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Infiltrating lobular carcinoma of the breast: tumor characteristics and clinical outcome



Invasive lobular carcinoma (ILC) comprises approximately 10% of breast cancers and appears to have a distinct biology. Because it is less common than infiltrating ductal carcinoma (IDC), few data have been reported that address the biologic features of ILC in the context of their clinical outcome. In the present study we undertook an extensive comparison of ILC and IDC using a large database to provide a more complete and reliable assessment of their biologic phenotypes and clinical behaviors.


The clinical and biological features of 4140 patients with ILC were compared with those of 45,169 patients with IDC (not otherwise specified). The median follow-up period was 87 months.


In comparison with IDC, ILC was significantly more likely to occur in older patients, to be larger in size, to be estrogen and progesterone receptor positive, to have lower S-phase fraction, to be diploid, and to be HER-2, p53, and epidermal growth factor receptor negative. It was more common for ILC than for IDC to metastasize to the gastrointestinal tract and ovary. The incidence of contralateral breast cancer was higher for ILC patients than for IDC patients (20.9% versus 11.2%; P < 0.0001). Breast preservation was modestly less frequent in ILC patients than in IDC patients. The 5-year disease-free survival was 85.7% for ILC and 83.5% for IDC (P = 0.13). The 5-year overall survival was 85.6% for ILC and 84.1% for IDC (P = 0.64).


Despite the fact that the biologic phenotype of ILC is quite favorable, these patients do not have better clinical outcomes than do patients with IDC. At present, management decisions should be based on individual patient and tumor biologic characteristics, and not on lobular histology.


Carcinoma of the breast is a histologically heterogeneous disease. Invasive lobular carcinoma (ILC) accounts for 8–14% of all breast cancers [1, 2]. Data from a recent epidemiologic study [3] indicate that for unknown causes the incidence of this type of breast cancer is increasing, especially among postmenopausal women.

The morphologic features of lobular carcinoma differ from those of ductal carcinoma. ILC is characterized by small, round cells that are bland in appearance and have scant cytoplasm, which infiltrate the stroma in single file and surround benign breast tissues in a targeted manner [1, 4]. Infiltration typically does not destroy anatomic structures or incite a substantial connective tissue response. By virtue of their distinctive growth pattern and biology, lobular carcinomas often fail to form distinct masses that can easily be diagnosed by palpation or mammography. This can make early diagnosis challenging [5, 6] and breast conservation approaches more difficult. Lobular carcinomas may have a substantially increased propensity for multifocal and multicentric distribution and for bilaterality [5, 711]. Metastatic spread with an uncommon pattern of involvement has been reported [12, 13].

Because it is substantially less common than infiltrating ductal carcinoma (IDC), knowledge about the clinical outcome of lobular carcinoma has been based on studies including relatively small numbers of patients. Reported prognosis varies and has been reported to be worse [14, 15], no different [1619], or better [20] than that with IDC. This reported variability might be due to relatively small numbers of cases in each analysis. In addition, few data have been reported on the biologic features of lobular carcinomas within the context of their clinical outcome. We therefore undertook an extensive comparison of ILC and IDC using a large database to provide a more complete and reliable assessment of their biologic phenotypes and clinical behaviors, which might yield information useful for clinical decision making or for further exploring the biologic nature of this disease.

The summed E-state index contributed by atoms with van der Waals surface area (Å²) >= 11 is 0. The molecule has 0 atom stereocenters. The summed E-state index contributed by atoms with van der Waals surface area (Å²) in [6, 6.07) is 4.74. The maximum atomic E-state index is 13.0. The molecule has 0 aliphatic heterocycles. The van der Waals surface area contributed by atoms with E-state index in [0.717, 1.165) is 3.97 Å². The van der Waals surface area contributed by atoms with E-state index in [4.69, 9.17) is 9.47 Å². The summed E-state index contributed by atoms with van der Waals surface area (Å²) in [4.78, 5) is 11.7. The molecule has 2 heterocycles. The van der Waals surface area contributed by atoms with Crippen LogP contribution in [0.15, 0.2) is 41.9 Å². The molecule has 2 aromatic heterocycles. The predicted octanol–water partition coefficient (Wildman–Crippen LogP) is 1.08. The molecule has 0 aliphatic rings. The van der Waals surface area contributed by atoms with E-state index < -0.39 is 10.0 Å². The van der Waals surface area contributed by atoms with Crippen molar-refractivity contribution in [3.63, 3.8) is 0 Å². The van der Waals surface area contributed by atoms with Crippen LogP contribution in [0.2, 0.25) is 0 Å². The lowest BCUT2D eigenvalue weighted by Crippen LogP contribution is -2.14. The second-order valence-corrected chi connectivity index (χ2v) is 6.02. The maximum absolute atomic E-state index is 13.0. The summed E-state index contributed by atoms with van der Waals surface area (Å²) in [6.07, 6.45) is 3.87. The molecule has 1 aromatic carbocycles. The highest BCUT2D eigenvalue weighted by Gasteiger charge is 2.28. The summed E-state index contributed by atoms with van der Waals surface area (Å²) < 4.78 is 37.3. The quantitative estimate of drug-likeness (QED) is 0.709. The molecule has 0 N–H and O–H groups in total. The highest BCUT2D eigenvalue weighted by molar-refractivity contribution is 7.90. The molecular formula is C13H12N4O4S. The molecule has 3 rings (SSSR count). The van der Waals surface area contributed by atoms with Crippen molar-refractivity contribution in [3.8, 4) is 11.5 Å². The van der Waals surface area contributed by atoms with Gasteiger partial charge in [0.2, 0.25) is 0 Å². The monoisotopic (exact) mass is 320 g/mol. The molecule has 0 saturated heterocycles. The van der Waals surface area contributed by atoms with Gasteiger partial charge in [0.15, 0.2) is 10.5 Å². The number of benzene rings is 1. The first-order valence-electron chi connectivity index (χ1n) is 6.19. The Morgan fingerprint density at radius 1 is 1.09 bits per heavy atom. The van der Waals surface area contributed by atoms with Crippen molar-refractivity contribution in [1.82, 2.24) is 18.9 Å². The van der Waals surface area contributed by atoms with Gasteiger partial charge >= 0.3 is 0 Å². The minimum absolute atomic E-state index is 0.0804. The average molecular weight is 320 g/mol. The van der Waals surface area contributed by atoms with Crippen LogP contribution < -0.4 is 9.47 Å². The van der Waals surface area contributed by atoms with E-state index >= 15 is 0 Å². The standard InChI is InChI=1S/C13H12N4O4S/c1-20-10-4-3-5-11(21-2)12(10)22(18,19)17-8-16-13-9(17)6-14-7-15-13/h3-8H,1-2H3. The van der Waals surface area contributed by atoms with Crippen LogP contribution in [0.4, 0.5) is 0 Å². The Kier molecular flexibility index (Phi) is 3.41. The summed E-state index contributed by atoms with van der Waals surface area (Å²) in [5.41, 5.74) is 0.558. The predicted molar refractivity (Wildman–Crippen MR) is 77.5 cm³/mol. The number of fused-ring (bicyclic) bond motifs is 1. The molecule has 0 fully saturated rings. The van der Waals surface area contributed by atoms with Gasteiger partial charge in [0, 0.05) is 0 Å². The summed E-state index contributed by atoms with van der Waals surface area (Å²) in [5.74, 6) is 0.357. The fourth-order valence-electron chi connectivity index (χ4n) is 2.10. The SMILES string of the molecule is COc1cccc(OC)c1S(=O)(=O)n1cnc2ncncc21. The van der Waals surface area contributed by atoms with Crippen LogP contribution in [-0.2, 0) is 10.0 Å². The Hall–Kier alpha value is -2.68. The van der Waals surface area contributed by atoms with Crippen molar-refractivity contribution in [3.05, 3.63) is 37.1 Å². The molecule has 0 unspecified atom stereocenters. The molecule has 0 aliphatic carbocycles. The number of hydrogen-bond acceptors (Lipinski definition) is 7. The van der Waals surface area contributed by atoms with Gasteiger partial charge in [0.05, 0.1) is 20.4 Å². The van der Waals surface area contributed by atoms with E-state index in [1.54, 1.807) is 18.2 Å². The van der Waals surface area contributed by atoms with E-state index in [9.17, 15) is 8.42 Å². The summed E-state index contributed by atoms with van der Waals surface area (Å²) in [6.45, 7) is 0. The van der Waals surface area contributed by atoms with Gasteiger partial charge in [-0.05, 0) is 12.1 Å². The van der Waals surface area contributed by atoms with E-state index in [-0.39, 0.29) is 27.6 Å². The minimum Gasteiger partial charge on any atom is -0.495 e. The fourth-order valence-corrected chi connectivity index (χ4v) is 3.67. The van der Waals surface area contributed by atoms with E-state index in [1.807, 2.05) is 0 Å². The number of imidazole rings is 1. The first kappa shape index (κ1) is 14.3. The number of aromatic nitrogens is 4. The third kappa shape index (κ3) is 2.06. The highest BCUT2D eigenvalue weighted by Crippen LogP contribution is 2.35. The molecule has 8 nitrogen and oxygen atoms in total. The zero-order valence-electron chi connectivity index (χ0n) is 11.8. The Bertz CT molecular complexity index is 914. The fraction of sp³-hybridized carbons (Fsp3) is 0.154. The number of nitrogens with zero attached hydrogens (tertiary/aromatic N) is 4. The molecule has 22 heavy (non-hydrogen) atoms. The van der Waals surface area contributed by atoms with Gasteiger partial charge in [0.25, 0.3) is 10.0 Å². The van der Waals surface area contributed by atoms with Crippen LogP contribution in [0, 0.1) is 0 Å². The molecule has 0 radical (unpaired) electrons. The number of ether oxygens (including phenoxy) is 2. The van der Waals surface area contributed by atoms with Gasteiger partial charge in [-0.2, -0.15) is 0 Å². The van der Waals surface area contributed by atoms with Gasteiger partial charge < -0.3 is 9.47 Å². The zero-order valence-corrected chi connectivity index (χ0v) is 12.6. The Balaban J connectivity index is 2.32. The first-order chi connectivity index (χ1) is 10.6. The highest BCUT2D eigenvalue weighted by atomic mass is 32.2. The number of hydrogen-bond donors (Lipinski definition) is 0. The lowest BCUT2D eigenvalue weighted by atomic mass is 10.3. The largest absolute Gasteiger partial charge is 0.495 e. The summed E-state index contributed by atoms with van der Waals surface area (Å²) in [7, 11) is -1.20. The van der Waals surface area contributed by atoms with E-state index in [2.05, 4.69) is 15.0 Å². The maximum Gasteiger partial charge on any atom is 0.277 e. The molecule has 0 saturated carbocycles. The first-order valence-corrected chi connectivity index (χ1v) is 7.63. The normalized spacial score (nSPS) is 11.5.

Study population

The Breast Center at Baylor College of Medicine maintains databases of breast cancer patients whose biopsy or mastectomy specimens were sent to central laboratories for steroid receptor assays. These patients were diagnosed and treated at more than 370 academic and community institutions throughout the USA. The central laboratories were located at the University of Texas Health Science Center at San Antonio and at Nichols Institute in San Juan Capistrano, California. Histologic diagnoses were made by pathologists at community hospitals and were not reviewed centrally. ILC was not further subtyped in these databases, and patients with mixed ILC and IDC were excluded. Follow-up information was obtained from tumor registries, by direct review of medical records conducted by data managers, or by data collection forms completed at the office of the referring physicians. These databases contain information on 50,399 patients with early breast cancer who were diagnosed between 1970 and 1998. Among them, 4140 (8.2%) were diagnosed as having ILC and 45,169 (89.6%) as having IDC. Patients with special histologic types (tubular, mucinous, and medullary) were excluded, as were those with gross distant metastases at diagnosis. Histologic grade was not analyzed in the present study because in most cases this information was not available.

The patient information contained in this report was obtained from two data repositories maintained by the Breast Center at Baylor College of Medicine. Each repository has been reviewed by Institutional Review Boards at the University of Texas Health Science Center at San Antonio and at Baylor College of Medicine.

Prognostic factors